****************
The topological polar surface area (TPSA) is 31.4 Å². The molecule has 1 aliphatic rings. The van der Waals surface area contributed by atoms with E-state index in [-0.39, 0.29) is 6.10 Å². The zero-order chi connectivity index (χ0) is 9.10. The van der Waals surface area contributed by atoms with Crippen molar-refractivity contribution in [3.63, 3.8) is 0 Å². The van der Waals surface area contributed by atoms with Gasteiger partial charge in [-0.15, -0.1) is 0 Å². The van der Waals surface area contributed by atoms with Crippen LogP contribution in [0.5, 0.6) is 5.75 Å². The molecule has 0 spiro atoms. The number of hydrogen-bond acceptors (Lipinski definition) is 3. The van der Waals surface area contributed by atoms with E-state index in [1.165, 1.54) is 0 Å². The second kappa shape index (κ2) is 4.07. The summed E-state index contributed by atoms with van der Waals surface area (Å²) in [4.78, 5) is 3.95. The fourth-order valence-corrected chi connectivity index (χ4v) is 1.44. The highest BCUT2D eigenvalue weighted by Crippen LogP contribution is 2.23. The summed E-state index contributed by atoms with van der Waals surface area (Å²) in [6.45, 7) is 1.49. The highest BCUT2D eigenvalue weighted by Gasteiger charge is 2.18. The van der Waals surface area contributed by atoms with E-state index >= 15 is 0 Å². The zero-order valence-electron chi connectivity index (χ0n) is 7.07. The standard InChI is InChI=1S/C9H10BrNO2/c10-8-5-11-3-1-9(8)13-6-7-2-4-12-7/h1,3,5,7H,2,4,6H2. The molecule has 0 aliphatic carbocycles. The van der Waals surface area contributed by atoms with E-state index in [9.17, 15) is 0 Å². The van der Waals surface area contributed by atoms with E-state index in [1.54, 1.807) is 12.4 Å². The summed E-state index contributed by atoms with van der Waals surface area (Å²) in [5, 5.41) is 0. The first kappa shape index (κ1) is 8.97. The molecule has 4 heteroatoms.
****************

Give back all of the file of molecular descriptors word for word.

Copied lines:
The topological polar surface area (TPSA) is 31.4 Å². The molecule has 1 aliphatic rings. The van der Waals surface area contributed by atoms with E-state index in [-0.39, 0.29) is 6.10 Å². The zero-order chi connectivity index (χ0) is 9.10. The van der Waals surface area contributed by atoms with Crippen molar-refractivity contribution in [3.63, 3.8) is 0 Å². The van der Waals surface area contributed by atoms with Gasteiger partial charge in [-0.15, -0.1) is 0 Å². The van der Waals surface area contributed by atoms with Crippen LogP contribution in [0.5, 0.6) is 5.75 Å². The molecule has 0 spiro atoms. The number of hydrogen-bond acceptors (Lipinski definition) is 3. The van der Waals surface area contributed by atoms with E-state index in [1.165, 1.54) is 0 Å². The second kappa shape index (κ2) is 4.07. The summed E-state index contributed by atoms with van der Waals surface area (Å²) in [4.78, 5) is 3.95. The fourth-order valence-corrected chi connectivity index (χ4v) is 1.44. The highest BCUT2D eigenvalue weighted by Crippen LogP contribution is 2.23. The summed E-state index contributed by atoms with van der Waals surface area (Å²) in [6.45, 7) is 1.49. The highest BCUT2D eigenvalue weighted by Gasteiger charge is 2.18. The van der Waals surface area contributed by atoms with E-state index >= 15 is 0 Å². The zero-order valence-electron chi connectivity index (χ0n) is 7.07. The standard InChI is InChI=1S/C9H10BrNO2/c10-8-5-11-3-1-9(8)13-6-7-2-4-12-7/h1,3,5,7H,2,4,6H2. The molecule has 0 aliphatic carbocycles. The van der Waals surface area contributed by atoms with E-state index in [9.17, 15) is 0 Å². The van der Waals surface area contributed by atoms with E-state index in [1.54, 1.807) is 12.4 Å². The summed E-state index contributed by atoms with van der Waals surface area (Å²) in [5, 5.41) is 0. The first kappa shape index (κ1) is 8.97. The molecule has 4 heteroatoms.